This is not the place for an essay on tarot symbolism, but I must describe one card. It is called " The Hanged Man." A youth is suspended by one foot from a T-shaped cross. His hands are bound behind his back. He hangs upside down, but on his face is an expression of unearthly peace; from his head radiate spokes of light. And the cross is putting forth shoots of green — living wood, in the spring of the year. The card fascinated me. Slowly, without realizing it, I was coming toward Christ. (These Found the Way (1951)pp. 74-75

 

who after their divorce, married C.S. Lewis, who of course was close friends with Charles Williams.

This episode is well-known because of the popular movie, directed by Richard Attenborough, Shadowlands, starring Anthony Hopkins as C.S. Lewis, and Debra Winger as Joy Davidman Gresham.

A Grief Observed, collects C. S. Lewis's reflections on the experience of bereavement following the death of his wife, Joy Gresham, from bone cancer. C.S. Lewis, a confirmed bachelor, married Joy Davidman, an American poet with two small children in April 1956. After four brief, intensely happy years, Lewis found himself alone again, and inconsolable. To defend himself against the loss of belief in God, Lewis wrote these notebooks, an eloquent statement of rediscovered faith. In it he freely confesses his doubts, his rage, and his awareness of human frailty. In it he finds again the way back to life.Shadowlands Movie It contains his epigrammatic reflections on that period: "Your bid--for God or no God, for a good God or the Cosmic Sadist, for eternal life or nonentity--will not be serious if nothing much is staked on it. And you will never discover how serious it was until the stakes are raised horribly high," Lewis writes. "Nothing will shake a man--or at any rate a man like me--out of his merely verbal thinking and his merely notional beliefs. He has to be knocked silly before he comes to his senses. Only torture will bring out the truth. Only under torture does he discover it himself." This is the book that inspired the film Shadowlands, but it is more wrenching, more revelatory, and more real than the movie or the stage play. It is a beautiful and unflinchingly honest record of how even a stalwart believer can lose all sense of meaning in the universe, and how he can gradually regain his bearings.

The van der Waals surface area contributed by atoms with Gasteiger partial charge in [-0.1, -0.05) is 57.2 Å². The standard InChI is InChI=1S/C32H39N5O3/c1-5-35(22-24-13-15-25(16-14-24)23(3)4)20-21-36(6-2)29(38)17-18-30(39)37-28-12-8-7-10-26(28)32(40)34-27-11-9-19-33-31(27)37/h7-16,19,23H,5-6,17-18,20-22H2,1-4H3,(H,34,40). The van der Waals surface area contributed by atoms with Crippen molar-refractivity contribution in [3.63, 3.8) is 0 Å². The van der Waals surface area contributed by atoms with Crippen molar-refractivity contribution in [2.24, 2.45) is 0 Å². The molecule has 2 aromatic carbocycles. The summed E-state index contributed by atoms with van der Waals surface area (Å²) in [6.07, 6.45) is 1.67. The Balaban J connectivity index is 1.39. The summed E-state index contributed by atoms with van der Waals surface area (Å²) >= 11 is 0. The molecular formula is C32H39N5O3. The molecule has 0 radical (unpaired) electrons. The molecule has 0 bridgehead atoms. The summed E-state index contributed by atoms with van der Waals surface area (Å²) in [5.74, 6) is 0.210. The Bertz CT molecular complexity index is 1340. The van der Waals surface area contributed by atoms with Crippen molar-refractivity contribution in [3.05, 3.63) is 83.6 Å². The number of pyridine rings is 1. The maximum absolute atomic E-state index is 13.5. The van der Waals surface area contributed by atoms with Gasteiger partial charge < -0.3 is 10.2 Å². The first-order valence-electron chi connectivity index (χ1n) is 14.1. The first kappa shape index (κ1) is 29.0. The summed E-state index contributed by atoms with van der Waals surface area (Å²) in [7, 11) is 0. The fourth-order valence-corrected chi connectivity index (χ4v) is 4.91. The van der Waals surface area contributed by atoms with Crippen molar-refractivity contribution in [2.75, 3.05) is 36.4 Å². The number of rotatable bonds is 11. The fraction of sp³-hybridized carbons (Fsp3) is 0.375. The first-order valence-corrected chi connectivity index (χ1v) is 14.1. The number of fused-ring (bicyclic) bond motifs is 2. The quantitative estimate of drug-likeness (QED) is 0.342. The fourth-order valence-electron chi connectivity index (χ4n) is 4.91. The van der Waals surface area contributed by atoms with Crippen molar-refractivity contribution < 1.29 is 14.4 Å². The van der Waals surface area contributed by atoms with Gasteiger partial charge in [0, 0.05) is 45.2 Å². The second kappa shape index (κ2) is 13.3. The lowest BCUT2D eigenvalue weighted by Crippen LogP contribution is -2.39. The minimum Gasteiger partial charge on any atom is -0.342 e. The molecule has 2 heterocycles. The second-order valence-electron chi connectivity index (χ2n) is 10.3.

Through the Shadowlands: The Love Story of C. S. Lewis and Joy Davidman by Brian Sibley (Revell) At first glance, they were an unlikely couple: C. S. Lewis, a distinguished author and Oxford scholar, and Joy Davidman, a Jewish-American divorcée, converted Christian, mother of two, and former Communist Party member. But together they walked through life's challenges, persevering despite having their faith tested in the face of suffering and death. This amazing true story reveals the many events that occurred in the lives of two astounding Christians to bring them together and spark their love for each other. Readers will experience both their tender moments and the darkest hours where faith was tested and shaken to its very foundations. More than a biography and more than a love story, this is a moving tribute to a couple whose faith, hope, and love grew through adversity.

C. S. Lewis as the film concludes: "Why love if losing hurts so much? I have no answers any more. Only the life I have lived. Twice in that life I've been given the choice: as a boy and as a man. The boy chose safety, the man chooses suffering. The pain now is part of the happiness then. That's the deal."

Joy in the stage version: "See yourself in the mirror, you're separate from yourself. See the world in the mirror, you're separate from the world. I don't want that separation anymore."